LaSalle_County_LoreLaSalle County Lore
Editor, Marilyn Rasmusen

LaSalle County Lore concentrates on the times up to World War II. Special effort has been made to include places and happenings of LaSalle County which are not recorded elsewhere. LaSalle County Lore is meant to give a richer picture of life in early LaSalle County.


Remember_Indian_CreekRemember Indian Creek! In the Shadow of the Black Hawk War
by Heeinz Dietrich Suppan

From Indian Creek to  the Bad Axe River, a story is told about 16 settlers who were massacred during a much larger event: the Black Hawk War. To understand what led  to this massacre, it is important to trace the history of the events that led to the Black Hawk War and the suspicions  that developed between the Indians and the demands of the white settlers for their land.


Hiking_Illinois_Michigan_canalHiking the Illinois & Michigan Canal and Exploring it’s Environs
by Philip E. Vierling

A guide to hiking the Illinois & Michigan Canal and surrounding areas.




Starved_Rock_State_Park_100_yearsStarved Rock State Park: The First 100 Years
by Mark Walczynski

What does Starved Rock State Park have to do with the allied invasion of Germany during World War II? Where were dance lovers forbidden to do the “shimmy’ and ‘tickle toe?” Starved Rock State Park: The First 100 Years traces the development of the famous park from its early beginnings to today’s twenty-first century world.


Starved_Rock_MurdersThe Starved Rock Murders
by Steve Stout

On March 14, 1960, three women from Riverside journeyed to Starved Rock State Park for a few days of rest and recreation.Staying at the park’s majestic lodge, they checked into their rooms, ate lunch at the inn’s dining room and then hiked a few wooded miles across snowy trails into St. Louis Canyon.

Two days later, the close friends were found beaten to death in a cold canyon crime that sent shock waves across the Illinois Valley. Following a massive investigation that lasted for months. It was clearly the “O.J. Simpson” case of its day.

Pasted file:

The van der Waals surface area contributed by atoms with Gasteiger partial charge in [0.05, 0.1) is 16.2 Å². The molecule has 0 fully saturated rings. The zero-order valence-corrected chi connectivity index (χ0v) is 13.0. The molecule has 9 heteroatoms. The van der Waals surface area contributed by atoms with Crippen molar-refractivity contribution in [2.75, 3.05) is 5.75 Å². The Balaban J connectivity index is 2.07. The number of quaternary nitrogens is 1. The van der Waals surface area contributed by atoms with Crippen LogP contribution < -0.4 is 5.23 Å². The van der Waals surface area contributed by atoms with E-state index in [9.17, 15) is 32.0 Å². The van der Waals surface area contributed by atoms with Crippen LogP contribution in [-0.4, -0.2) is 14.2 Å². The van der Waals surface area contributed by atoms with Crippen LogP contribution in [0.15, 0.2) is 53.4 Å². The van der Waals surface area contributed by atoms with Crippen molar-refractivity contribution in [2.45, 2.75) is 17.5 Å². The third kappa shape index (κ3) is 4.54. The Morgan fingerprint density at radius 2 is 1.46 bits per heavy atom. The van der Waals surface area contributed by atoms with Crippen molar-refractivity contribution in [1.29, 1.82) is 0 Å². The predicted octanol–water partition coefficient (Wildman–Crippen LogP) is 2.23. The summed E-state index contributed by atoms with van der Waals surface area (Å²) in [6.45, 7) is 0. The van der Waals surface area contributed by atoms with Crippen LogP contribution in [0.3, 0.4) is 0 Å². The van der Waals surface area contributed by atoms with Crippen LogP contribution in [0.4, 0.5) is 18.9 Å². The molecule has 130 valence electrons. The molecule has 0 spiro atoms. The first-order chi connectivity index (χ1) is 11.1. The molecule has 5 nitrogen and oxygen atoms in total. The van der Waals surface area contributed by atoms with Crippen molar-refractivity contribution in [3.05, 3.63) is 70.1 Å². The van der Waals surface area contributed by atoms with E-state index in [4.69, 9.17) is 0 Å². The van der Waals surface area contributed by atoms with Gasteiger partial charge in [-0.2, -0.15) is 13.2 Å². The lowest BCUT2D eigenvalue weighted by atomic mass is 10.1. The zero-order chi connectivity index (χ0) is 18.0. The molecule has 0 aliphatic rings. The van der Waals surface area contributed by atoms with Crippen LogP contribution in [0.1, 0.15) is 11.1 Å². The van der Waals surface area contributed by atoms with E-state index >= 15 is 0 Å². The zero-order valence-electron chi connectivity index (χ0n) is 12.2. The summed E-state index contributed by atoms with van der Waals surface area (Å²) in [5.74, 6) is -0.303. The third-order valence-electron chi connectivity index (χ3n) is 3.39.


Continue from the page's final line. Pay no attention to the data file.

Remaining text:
The_Black_DampThe Black Damp: The Story of the Cherry Mining Disaster : a Novel
by Steve Stout

On the morning of November 13.1909, nearly 500 men and boys went to work in the coal mine carved underneath Cherry, Illinois.  The workforce, which consisted mostly of young immigrants in their first new world job, spent long days 500 feet below the surface and miles away from the main shaft and escape shaft.  The village of Cherry was 2,000 strong and in one way or another, everyone’s life was connected to the town’s only industry—the St. Paul Coal Company.


The Day It Rained Leaves: A Starved Rock Park Adventure
Author Steve Stout, Illustrated by Charles Funk

Utica House Publishing Company, Dec 1, 2002 – Legends – 40 pages
Explains in simple terms why leaves fall off trees every fall within a story about a family hike in the woods.


rally_round_the_flagRALLY ROUND THE FLAG
by R. G. Bluemer

A unique view of the Civil War based on the accounts of the young soldiers who wrote to the area newspapers about their experiences in the training camps and battles.



Back_to_the_50sBack to the 50’s
by R. G. Bluemer

Memories of the fabulous 1950s, releasing a book that spans the highs and lows of the decade in the Illinois Valley.




The_Cherry_Mine_DisasterThe Cherry Mine Disaster
by Steve Stout and Jason Kotecki

About 480 men and boys went to work in the Cherry coal mine on Nov. 13, 1909. Most were from Europe and new to America. Many lived in Streator or in towns that dotted the Illinois River. They knew the risks. Five to seven miners died on average every month in northern Illinois mines during that time.


Fire_BelowFire Below! The Cherry Mine Disaster of 1909
by R. G. Bluemer

This book provides the factual information on the Cherry Mine disaster collected from newspapers interviews, personal published accounts of the miners, and inquest testimony in 1909-1910.



Connecting_LinksConnecting Links From Chicago to the Mississippi River
by R. G. Bluemer

A history of the Illinois & Michigan and Hennepin Canals and the Illinois Waterway System describes the construction and of the use Illinois & Michigan Canal, Hennepin Canal, and the Illinois Waterway Project.



Remember the One Room Schools of LaSalle County

LaSalle County was a fertile area for the book: At one time, the county had more one-room school houses (1906) than anywhere else in the country, according to federal researchers. This book contains personal stories and reminiscences, backed by more than 350 previously unpublished photos, breathe life into the county’s 298 rural schools spread across 37 townships.